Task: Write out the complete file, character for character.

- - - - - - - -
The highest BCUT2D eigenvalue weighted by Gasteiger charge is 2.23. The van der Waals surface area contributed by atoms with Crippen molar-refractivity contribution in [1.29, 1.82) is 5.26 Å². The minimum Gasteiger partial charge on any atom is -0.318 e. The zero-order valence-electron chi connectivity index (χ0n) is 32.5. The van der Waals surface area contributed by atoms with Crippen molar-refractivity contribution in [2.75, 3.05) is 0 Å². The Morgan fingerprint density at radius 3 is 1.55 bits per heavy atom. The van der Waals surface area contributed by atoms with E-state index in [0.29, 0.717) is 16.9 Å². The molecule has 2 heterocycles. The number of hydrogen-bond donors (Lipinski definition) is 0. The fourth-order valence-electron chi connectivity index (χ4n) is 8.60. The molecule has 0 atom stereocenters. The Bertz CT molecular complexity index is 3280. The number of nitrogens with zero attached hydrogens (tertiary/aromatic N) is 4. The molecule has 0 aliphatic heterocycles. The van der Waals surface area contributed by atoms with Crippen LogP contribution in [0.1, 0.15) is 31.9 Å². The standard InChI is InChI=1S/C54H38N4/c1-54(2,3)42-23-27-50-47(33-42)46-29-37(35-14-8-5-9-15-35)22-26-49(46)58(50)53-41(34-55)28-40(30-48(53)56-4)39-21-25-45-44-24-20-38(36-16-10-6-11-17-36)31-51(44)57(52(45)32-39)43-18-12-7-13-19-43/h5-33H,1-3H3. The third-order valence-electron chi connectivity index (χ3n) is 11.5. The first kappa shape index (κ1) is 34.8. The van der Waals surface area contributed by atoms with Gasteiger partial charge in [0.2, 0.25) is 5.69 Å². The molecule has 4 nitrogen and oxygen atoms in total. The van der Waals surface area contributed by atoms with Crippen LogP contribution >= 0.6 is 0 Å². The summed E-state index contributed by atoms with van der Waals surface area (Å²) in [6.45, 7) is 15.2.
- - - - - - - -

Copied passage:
The highest BCUT2D eigenvalue weighted by Gasteiger charge is 2.23. The van der Waals surface area contributed by atoms with Crippen molar-refractivity contribution in [1.29, 1.82) is 5.26 Å². The minimum Gasteiger partial charge on any atom is -0.318 e. The zero-order valence-electron chi connectivity index (χ0n) is 32.5. The van der Waals surface area contributed by atoms with Crippen molar-refractivity contribution in [2.75, 3.05) is 0 Å². The Morgan fingerprint density at radius 3 is 1.55 bits per heavy atom. The van der Waals surface area contributed by atoms with E-state index in [0.29, 0.717) is 16.9 Å². The molecule has 2 heterocycles. The number of hydrogen-bond donors (Lipinski definition) is 0. The fourth-order valence-electron chi connectivity index (χ4n) is 8.60. The molecule has 0 atom stereocenters. The Bertz CT molecular complexity index is 3280. The number of nitrogens with zero attached hydrogens (tertiary/aromatic N) is 4. The molecule has 0 aliphatic heterocycles. The van der Waals surface area contributed by atoms with Crippen LogP contribution in [0.1, 0.15) is 31.9 Å². The standard InChI is InChI=1S/C54H38N4/c1-54(2,3)42-23-27-50-47(33-42)46-29-37(35-14-8-5-9-15-35)22-26-49(46)58(50)53-41(34-55)28-40(30-48(53)56-4)39-21-25-45-44-24-20-38(36-16-10-6-11-17-36)31-51(44)57(52(45)32-39)43-18-12-7-13-19-43/h5-33H,1-3H3. The third-order valence-electron chi connectivity index (χ3n) is 11.5. The first kappa shape index (κ1) is 34.8. The van der Waals surface area contributed by atoms with Gasteiger partial charge in [0.2, 0.25) is 5.69 Å². The molecule has 4 nitrogen and oxygen atoms in total. The van der Waals surface area contributed by atoms with Crippen LogP contribution >= 0.6 is 0 Å². The summed E-state index contributed by atoms with van der Waals surface area (Å²) in [6.45, 7) is 15.2.